Despite unprecedented uncertainty driven by COVID-19, Australia is projected to increase its total services exports by $45 billion by 2025, a new report finds.
And Information and Communications Technology (ICT) will account for 7.4% of the growth, according to the report.
Forecasts project the value of international, cross-border trade in services rising from US$6.1 trillion in 2019 to $8.0 trillion by 2025 – a 31% increase in value.
US, France, and UK set to see largest increase in value of cross-border trade in services by 2025.
The Western Union Company, a leader in cross-border, cross-currency money movement and payments this week launched the report The Global Services Trade Revolution: Fuelling post-pandemic economic recovery and growth” in partnership with Oxford Economics, a leader in global forecasting and quantitative analysis.
The report finds the ICT industry will play a vital role in driving growth and jobs locally as Australia faces a recession.
Australia lagging behind UK and US
The report estimates that services currently account for more than half (55%) of all global trade flows, equating to US$13.7trn of cross-border transactions in 2019. Official statistics show the share of services in total trade amounted to 24% in 2019, up from 19% in 1995.
It found that Australia’s services industry is only 1.1% of the GDP, lagging behind the UK at 9.2% and the US at 2.41%.
However, Australia is well-positioned to grow exports in knowledge-intensive services industries as distance becomes less relevant to trade.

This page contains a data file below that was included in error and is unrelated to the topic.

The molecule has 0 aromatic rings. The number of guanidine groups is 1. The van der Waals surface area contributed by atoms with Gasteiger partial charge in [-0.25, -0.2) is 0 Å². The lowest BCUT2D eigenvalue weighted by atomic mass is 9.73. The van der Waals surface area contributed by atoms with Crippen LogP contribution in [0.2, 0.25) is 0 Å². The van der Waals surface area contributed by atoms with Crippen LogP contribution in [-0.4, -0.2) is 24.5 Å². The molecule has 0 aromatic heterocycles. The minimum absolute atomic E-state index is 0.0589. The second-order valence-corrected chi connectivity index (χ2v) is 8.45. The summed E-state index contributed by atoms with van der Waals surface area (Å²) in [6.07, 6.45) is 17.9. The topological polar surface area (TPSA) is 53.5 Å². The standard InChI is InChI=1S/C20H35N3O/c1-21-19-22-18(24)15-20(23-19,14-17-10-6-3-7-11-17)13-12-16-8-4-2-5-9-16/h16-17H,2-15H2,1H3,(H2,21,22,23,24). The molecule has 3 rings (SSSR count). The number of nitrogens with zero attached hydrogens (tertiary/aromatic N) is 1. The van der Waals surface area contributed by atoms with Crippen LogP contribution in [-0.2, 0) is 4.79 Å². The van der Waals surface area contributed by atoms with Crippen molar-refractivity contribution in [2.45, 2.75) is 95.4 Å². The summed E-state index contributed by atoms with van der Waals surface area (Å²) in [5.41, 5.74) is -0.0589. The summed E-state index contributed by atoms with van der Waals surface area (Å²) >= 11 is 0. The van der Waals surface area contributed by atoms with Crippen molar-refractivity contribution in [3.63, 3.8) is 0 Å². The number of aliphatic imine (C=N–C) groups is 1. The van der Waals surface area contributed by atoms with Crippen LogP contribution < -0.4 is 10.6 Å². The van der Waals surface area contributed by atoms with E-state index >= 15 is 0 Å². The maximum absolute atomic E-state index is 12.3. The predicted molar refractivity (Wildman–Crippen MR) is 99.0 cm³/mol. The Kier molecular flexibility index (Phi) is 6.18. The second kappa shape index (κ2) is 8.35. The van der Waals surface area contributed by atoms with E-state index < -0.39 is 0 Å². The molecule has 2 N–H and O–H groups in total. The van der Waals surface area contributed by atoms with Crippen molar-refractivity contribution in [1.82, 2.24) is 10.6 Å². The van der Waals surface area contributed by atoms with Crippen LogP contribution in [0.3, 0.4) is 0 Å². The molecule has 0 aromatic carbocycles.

“For far too long the global service industry has been undervalued and its importance underestimated. This report shows that this needs to change,” says Andrew Summerill, President, Payments at Western Union.
“The economic impact of COVID-19 will be felt for years to come, but we can clearly see that the regions and industries that recognise and appreciate the value of global services will be in a better position to drive future success and ultimately, recovery.”
The report also found:
B2B services have become the fastest-growing export category by industry, with Australia leading the world average in employment in services at 77% compared to 49% globally.
The value of global trade in services increased by 50% between 2010 and 2019, double the pace of growth in merchandise trade.
There is a potential increase of $890 billion in the global value of services trade by 2025 through trade liberalisation.
Amongst developed economies, the adoption of new technology and digitisation of working practices likely to further fuel post-pandemic economic recovery and growth of cross border trade in services
The analysis suggests while the global economy is suffering in the short-term, trade in modern digital services will prove comparatively resilient through the current crisis.
It estimates that the value of cross-border flows of B2B, ICT and financial services will decline by just 6% in 2020, compared to the value of goods trade, which will decline an estimated 13%.
However, hard-hit traditional services categories such as tourism will decline by around 40% in 2020, while air passenger transport will decline by over 50%.
As a share of total services trade, these categories are projected to slide to 39% by 2025 – down from 41% in 2019.
“The pandemic has already super-charged the growth in digital services and highlighted the potential for remote services to transcend global borders,” Mr Summerill says.
“Over the next decade, we’re going to see swathes of new business models redefine the possibilities for cross-border transactions. And in the short-term, global trade in services while being a vital component of recovery, and it will be digitally focused industries that will be the driving force.”
To access the full report click here.